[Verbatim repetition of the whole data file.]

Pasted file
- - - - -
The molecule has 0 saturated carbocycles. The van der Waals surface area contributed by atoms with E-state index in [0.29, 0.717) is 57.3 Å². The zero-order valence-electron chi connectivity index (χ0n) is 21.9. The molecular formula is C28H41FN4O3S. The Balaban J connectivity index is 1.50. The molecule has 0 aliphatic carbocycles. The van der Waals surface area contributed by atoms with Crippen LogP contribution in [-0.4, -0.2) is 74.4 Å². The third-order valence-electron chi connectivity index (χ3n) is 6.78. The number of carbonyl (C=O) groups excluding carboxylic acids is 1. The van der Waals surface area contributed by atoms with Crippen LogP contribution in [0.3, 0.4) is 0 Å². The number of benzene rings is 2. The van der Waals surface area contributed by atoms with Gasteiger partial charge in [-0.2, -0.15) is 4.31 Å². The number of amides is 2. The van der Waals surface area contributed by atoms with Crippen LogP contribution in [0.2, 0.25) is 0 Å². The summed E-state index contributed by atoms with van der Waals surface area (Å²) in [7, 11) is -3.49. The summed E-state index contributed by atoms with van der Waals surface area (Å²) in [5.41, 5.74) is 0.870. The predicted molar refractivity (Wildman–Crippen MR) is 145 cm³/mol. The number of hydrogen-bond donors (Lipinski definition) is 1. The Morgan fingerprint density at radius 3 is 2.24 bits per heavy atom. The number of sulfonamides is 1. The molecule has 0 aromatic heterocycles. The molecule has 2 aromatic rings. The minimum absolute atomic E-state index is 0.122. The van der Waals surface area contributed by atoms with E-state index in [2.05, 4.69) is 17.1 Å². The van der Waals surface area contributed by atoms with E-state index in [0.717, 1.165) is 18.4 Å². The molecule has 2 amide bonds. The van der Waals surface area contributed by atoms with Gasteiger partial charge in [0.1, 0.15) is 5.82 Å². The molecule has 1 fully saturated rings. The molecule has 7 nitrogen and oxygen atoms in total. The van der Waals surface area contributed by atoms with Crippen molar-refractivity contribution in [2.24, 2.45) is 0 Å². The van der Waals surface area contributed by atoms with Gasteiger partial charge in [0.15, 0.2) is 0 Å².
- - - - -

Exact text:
The molecule has 0 saturated carbocycles. The van der Waals surface area contributed by atoms with E-state index in [0.29, 0.717) is 57.3 Å². The zero-order valence-electron chi connectivity index (χ0n) is 21.9. The molecular formula is C28H41FN4O3S. The Balaban J connectivity index is 1.50. The molecule has 0 aliphatic carbocycles. The van der Waals surface area contributed by atoms with Crippen LogP contribution in [-0.4, -0.2) is 74.4 Å². The third-order valence-electron chi connectivity index (χ3n) is 6.78. The number of carbonyl (C=O) groups excluding carboxylic acids is 1. The van der Waals surface area contributed by atoms with Crippen LogP contribution in [0.3, 0.4) is 0 Å². The number of benzene rings is 2. The van der Waals surface area contributed by atoms with Gasteiger partial charge in [-0.2, -0.15) is 4.31 Å². The number of amides is 2. The van der Waals surface area contributed by atoms with Crippen LogP contribution in [0.2, 0.25) is 0 Å². The summed E-state index contributed by atoms with van der Waals surface area (Å²) in [7, 11) is -3.49. The summed E-state index contributed by atoms with van der Waals surface area (Å²) in [5.41, 5.74) is 0.870. The predicted molar refractivity (Wildman–Crippen MR) is 145 cm³/mol. The number of hydrogen-bond donors (Lipinski definition) is 1. The Morgan fingerprint density at radius 3 is 2.24 bits per heavy atom. The number of sulfonamides is 1. The molecule has 0 aromatic heterocycles. The molecule has 2 aromatic rings. The minimum absolute atomic E-state index is 0.122. The van der Waals surface area contributed by atoms with E-state index in [2.05, 4.69) is 17.1 Å². The van der Waals surface area contributed by atoms with E-state index in [0.717, 1.165) is 18.4 Å². The molecule has 2 amide bonds. The van der Waals surface area contributed by atoms with Gasteiger partial charge in [0.1, 0.15) is 5.82 Å². The molecule has 1 fully saturated rings. The molecule has 7 nitrogen and oxygen atoms in total. The van der Waals surface area contributed by atoms with Crippen molar-refractivity contribution in [2.24, 2.45) is 0 Å². The van der Waals surface area contributed by atoms with Gasteiger partial charge in [0.15, 0.2) is 0 Å².